ReGen Brands Recap #60

Rafaela Gontijo Lenz @ NUU

Brazilian Cheese Bread Goes Regenerative

Rafaela Gontijo Lenz is the Founder and CEO at NUU. NUU is supporting regenerative agriculture with its lineup of regenerative cassava-based foods that includes cheese bread, cheese bread pizza, tapioca sticks, and more. Cassava (aka yuca root) is similar in size and weight to a sweet potato and has a starchy flesh. It is a staple in the developing world, and the base of indigenous and contemporary cuisine in Brazil.

NUU products are available at over 1,500 retail and food service points of sale in Brazil. NUU is a Certified B Corp and certified carbon neutral. They are led by an entirely female C Suite and have been recognized by the United Nations as 1 of 50 global companies to help lead the regenerative food movement. 

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Betting On Better Cheese Bread

Cheese bread is to Brazilians what the croissant is to the French. "Cheese bread (“pão de queijo”) is found everywhere – from schools to coffee shops – and is a $2 billion market. Like many mainstream foods, cheese bread has become highly industrialized and mass-produced, losing much of its flavor and ingredient integrity in the process. 

While working at Johnson & Johnson in Rio, Rafaela would return from visiting her parents’ farm and share homemade cheese bread with friends and co-workers. (At the time, most Brazilians were buying it frozen from the supermarket, sold by the few legacy brands that owned the category). Their enthusiasm about Rafaela's bread triggered her decision to exit her multinational career path and head to the farmers’ markets, cheese bread in hand.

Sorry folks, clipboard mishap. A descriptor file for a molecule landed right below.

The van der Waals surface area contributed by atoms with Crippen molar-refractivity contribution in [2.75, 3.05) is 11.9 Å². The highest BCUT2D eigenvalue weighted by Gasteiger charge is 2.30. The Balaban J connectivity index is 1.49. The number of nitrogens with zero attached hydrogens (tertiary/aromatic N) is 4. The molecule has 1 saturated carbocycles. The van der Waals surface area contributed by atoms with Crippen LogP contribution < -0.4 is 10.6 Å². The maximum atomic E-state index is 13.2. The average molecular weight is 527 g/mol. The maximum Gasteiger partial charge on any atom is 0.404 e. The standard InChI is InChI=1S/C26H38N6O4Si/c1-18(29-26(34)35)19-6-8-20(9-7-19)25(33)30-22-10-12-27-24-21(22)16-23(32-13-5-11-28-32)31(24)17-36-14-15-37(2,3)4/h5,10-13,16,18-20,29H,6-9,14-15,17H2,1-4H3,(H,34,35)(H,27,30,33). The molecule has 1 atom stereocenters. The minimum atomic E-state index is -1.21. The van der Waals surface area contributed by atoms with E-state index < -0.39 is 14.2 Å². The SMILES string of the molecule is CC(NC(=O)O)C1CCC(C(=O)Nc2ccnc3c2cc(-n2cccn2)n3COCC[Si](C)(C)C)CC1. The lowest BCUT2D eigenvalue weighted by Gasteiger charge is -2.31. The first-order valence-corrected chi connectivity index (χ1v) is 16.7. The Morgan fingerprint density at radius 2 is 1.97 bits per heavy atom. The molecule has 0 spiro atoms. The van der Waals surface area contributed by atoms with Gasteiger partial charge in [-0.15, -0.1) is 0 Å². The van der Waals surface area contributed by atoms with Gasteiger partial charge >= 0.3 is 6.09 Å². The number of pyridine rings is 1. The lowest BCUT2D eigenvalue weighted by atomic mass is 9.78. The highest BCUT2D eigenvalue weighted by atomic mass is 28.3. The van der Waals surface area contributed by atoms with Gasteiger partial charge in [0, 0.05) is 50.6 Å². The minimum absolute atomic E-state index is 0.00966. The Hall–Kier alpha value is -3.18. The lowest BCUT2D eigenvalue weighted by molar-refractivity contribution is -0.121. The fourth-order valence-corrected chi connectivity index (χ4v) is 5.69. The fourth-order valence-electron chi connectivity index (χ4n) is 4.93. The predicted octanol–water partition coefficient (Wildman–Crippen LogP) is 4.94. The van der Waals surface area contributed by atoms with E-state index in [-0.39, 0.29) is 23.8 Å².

“I wondered why people thought [my native cheese bread] was so different. I went to the supermarket and saw that over the decades, companies started ultra-industrializing the products and really changing the key ingredients to make it cheaper. So I decided to quit Johnson and Johnson and start in my kitchen with a mixer, powered by my mother-in-law, staying true to the original recipe of cheese bread.” – Rafaela

Committing To The Regen Journey

Rafaela knows that NUU will never make "the best cheese bread in the world" as that will always come from her mother's kitchen; however, they can work on making "the best cheese bread for the world."

Her early launch in farmers’ markets and cafes quickly expanded with a launch into a large retailer in Rio. But then COVID hit and everything changed. Rafaela and her family escaped the city for her family farm. There, she felt the profound connection between animals and food and saw how everything worked together with purpose. 

“Unlike the plant-based movement, I saw how animals and agriculture work together as a whole. And then I saw the “Kiss the Ground” documentary, learned about regenerative food systems and agriculture, and realized there’s a way to keep using milk cheese and so on. We decided that we were part of the problem, but we would fight to be part of the solution.” – Rafaela